AN ECONOMIC SLOWDOWN may well be on the horizon in the next two years, but the news is not all glum. Even the worst case scenario, most hotels should still make enough money to cover the interest payments on their debts, according to an article from CBRE Hotels Americas Research.
In a study of the earnings before interest, taxes, depreciation and amortization (EBITDA) and interest expenditures of 613 U.S. properties between 2015 and 2018, CBRE Director of Research Information Services Robert Mandelbaum and senior advisor John “Jack” Corgel found the hotels in the study sample achieved an EBITDA to interest payment coverage ratio of 2.6 percent. That is slightly down from from a high of 2.9 percent in 2016.
However, the March 2019 edition of CBRE’s Hotel Horizons forecast report predicts RevPAR growth for the industry will be under 2.5 percent through 2020, with a 0.6 percent RevPAR decline forecast for 2021 resulting from an economic slowdown. At the same time, though, Mandelbaum points out that gross operating profits are 500 basis points over the long-run average, the highest since the 1960s.
“Therefore, if underwritten properly, owners should be receiving attractive returns on their investments,” Mandelbaum wrote.
Interest coverage ratios will remain above 2.5 through 2023, Mandelbaum forecasts.
“Even during the 2021 slowdown the ratio drops to a low of 2.7, which is greater than the 2.6 ratio observed in 2018,” he wrote. “During 2021, 94.3 percent of the study sample should still be able to achieve EDITDA levels greater than their interest expenditures. The interest coverage ratio peaks at 2.9 in 2023.”
CBRE’s forecasts include different scenarios, the “downside” scenario which assumes flat, or declining, levels of employment from 2020 to 2022 and the “severe downturn” scenario that calls for sharp declines in employment, income, and CPI during 2019 and 2020. In the severe downturn scenario, in which profits are expected to decline 11 percent this year and another 22 percent in 2020, the interest coverage ratio drops to 1.8 percent. Even at that level, though, Mandelbaum writes that 87 percent of the hotels in their study sample would be able to cover their interest payments.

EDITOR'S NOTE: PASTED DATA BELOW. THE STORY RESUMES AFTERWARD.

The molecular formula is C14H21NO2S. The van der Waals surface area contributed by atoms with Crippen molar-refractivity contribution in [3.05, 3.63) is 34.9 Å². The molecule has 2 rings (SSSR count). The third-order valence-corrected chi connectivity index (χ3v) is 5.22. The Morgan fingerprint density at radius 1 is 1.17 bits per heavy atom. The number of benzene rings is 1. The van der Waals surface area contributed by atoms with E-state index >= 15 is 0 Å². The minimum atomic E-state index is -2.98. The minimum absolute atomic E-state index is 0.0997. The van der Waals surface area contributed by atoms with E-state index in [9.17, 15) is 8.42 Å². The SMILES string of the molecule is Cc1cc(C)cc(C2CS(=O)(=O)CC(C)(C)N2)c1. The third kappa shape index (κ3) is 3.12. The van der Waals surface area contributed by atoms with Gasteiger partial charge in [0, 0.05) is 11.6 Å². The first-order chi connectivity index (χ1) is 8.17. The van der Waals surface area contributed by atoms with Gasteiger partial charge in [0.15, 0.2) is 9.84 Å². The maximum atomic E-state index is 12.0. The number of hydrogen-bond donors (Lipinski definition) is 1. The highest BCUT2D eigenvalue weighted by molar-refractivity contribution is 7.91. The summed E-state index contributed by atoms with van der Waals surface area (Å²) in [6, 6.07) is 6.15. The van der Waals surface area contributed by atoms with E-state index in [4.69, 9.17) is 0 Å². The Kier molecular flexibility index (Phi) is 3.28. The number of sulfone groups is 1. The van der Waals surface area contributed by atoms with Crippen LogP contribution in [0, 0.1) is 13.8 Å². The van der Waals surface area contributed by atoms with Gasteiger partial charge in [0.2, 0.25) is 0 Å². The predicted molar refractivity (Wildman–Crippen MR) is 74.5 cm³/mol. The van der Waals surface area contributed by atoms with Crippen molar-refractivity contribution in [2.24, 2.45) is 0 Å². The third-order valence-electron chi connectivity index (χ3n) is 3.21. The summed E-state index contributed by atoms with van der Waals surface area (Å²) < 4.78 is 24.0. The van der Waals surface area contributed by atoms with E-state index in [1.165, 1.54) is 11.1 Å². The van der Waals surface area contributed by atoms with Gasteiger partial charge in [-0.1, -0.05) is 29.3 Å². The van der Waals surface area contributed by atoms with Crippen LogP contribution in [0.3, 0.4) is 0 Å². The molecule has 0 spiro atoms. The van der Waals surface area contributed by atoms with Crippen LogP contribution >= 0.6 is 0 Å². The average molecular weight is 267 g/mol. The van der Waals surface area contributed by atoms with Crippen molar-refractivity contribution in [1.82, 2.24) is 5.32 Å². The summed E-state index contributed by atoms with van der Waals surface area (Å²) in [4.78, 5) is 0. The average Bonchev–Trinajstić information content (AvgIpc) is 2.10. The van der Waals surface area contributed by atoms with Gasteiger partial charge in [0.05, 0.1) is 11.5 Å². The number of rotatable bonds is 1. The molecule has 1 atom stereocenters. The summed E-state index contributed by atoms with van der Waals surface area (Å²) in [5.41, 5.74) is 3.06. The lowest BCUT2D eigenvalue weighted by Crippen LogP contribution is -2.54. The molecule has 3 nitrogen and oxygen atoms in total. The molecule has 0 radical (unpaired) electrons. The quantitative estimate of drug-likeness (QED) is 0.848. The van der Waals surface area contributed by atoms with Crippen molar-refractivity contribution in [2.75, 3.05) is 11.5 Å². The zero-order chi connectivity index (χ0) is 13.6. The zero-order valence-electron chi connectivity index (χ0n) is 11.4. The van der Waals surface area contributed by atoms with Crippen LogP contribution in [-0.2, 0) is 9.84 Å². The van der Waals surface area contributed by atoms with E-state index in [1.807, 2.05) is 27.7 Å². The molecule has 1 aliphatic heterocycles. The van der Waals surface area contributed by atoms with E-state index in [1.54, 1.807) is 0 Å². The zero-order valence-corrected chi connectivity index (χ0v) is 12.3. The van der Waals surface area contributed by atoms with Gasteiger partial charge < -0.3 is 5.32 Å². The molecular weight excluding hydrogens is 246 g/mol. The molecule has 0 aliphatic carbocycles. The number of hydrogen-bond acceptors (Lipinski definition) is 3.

“Even during the most extremely negative circumstances a surge in outright defaults does not appear to likely in the future,” he wrote. “However, a lowering in interest coverage ratios could have some implications. Any downward movements in debt-related ratios could spook a skeptical lending community, which in turn could have a negative impact on the availability of loans and favorable financing terms.”
Also, performance clauses in existing loan agreements could be triggered by declines in coverage ratios, causing a change in financing terms or requirements that borrowers reserve more cash.
“As of May 2018, the growth story for U.S. hotels may not be impressive,” Mandelbaum concludes. “However, the current and expected levels for lodging profits, returns, and debt coverage are strong.”
Mandelbaum’s full article will be posted here.
Last week, STR lowered its U.S. hotels performance forecast for the next two years, predicting 1.6 percent RevPAR growth for 2019 and 1.1 percent for 2020, down from a forecast of 2 percent growth this year and 1.9 percent by the next.